Australian Systematic Botany Australian Systematic Botany Society
Taxonomy, biogeography and evolution of plants
RESEARCH ARTICLE

Microsatellite variation for phylogenetic, phylogeographic and population-genetic studies in Lomatia (Proteaceae)

Melita L. Milner A B C , Emma J. McIntosh B , Michael D. Crisp A , Peter H. Weston B and Maurizio Rossetto B
+ Author Affiliations
- Author Affiliations

A Evolution, Ecology and Genetics, School of Biology, The Australian National University, Building 116 Daley Road, Canberra, ACT 0200, Australia.

B National Herbarium of NSW, Botanic Gardens Trust, Mrs Macquaries Road, Sydney, NSW 2000, Australia.

C Corresponding author. Email: melita.milner@anu.edu.au

Australian Systematic Botany 26(3) 186-195 https://doi.org/10.1071/SB13002
Submitted: 8 January 2013  Accepted: 3 July 2013   Published: 18 October 2013

Abstract

Lomatia R.Br. is a genus of 12 species in South America and eastern Australia. Hybridisation is extensive in the Australian species and molecular work is required to understand phylogenetic relationships and examine potential gene flow among species. We developed a library of microsatellite markers for Lomatia silaifolia (Sm.) R.Br. These markers were tested across population samples of L. silaifolia and L. myricoides (C.F.Gaertn.) Domin, assessed for cross amplification across all 12 species of Lomatia, sequenced and inspected for variation in the microsatellite flanking region (MFR), and utilised for phylogeographic and phylogenetic analysis. Nineteen microsatellite markers were tested, 13 of which were polymorphic in size analysis. Four of the markers amplified consistently within Lomatia and the MFR had equivalent to or more sequence variation than the three universal markers (psbA–trnH intergenic spacer, PHYA, ITS). Variation within five individuals of L. silaifolia indicated that MFR could be phylogeographically informative. Combined phylogenetic analysis of Lomatia using universal markers and MFR resulted in a well supported tree; however, phylogenetic analysis of only MFR suggested non-monophyly of the species. Phylogenetic trees supported South American species as being diverged from the Australian species but paraphyletic with respect to the Australian lineage. Relationships among Australian species of Lomatia are correlated with geography rather than morphology. We found that microsatellite markers designed for Lomatia and the flanking regions can be informative at population, phylogenetic and phylogeographic levels.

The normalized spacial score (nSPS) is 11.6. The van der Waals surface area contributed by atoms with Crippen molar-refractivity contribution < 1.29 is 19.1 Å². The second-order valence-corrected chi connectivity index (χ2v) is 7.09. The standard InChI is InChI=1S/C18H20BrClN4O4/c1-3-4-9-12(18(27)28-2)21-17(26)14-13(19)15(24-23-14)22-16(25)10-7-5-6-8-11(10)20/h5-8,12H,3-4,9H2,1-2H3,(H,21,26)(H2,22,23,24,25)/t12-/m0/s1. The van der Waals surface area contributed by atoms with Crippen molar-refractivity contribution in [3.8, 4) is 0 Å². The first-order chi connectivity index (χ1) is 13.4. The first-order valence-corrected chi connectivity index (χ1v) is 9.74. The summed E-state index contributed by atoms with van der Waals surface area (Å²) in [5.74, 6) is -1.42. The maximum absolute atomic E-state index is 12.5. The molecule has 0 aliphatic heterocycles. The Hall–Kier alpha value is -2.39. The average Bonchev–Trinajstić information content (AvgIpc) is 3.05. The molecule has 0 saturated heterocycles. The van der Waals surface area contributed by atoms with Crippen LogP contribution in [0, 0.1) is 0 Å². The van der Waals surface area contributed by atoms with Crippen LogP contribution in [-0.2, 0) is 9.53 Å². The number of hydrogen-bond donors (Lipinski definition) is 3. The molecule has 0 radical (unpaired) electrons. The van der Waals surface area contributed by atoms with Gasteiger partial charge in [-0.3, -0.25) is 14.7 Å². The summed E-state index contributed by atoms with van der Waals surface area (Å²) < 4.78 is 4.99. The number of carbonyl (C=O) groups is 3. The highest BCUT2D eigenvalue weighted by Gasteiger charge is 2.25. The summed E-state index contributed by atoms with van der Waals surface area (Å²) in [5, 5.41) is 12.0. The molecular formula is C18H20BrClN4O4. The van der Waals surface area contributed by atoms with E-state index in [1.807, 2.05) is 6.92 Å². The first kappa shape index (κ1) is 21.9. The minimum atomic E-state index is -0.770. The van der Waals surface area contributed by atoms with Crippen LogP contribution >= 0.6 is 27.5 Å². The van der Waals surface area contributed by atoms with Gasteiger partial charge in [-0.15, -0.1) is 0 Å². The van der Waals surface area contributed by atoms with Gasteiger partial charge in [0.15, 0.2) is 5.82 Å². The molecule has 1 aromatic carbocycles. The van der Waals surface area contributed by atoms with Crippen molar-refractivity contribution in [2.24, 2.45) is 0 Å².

Additional keywords: cross-species amplification, microsatellite flanking region, microsatellites, phylogeny.


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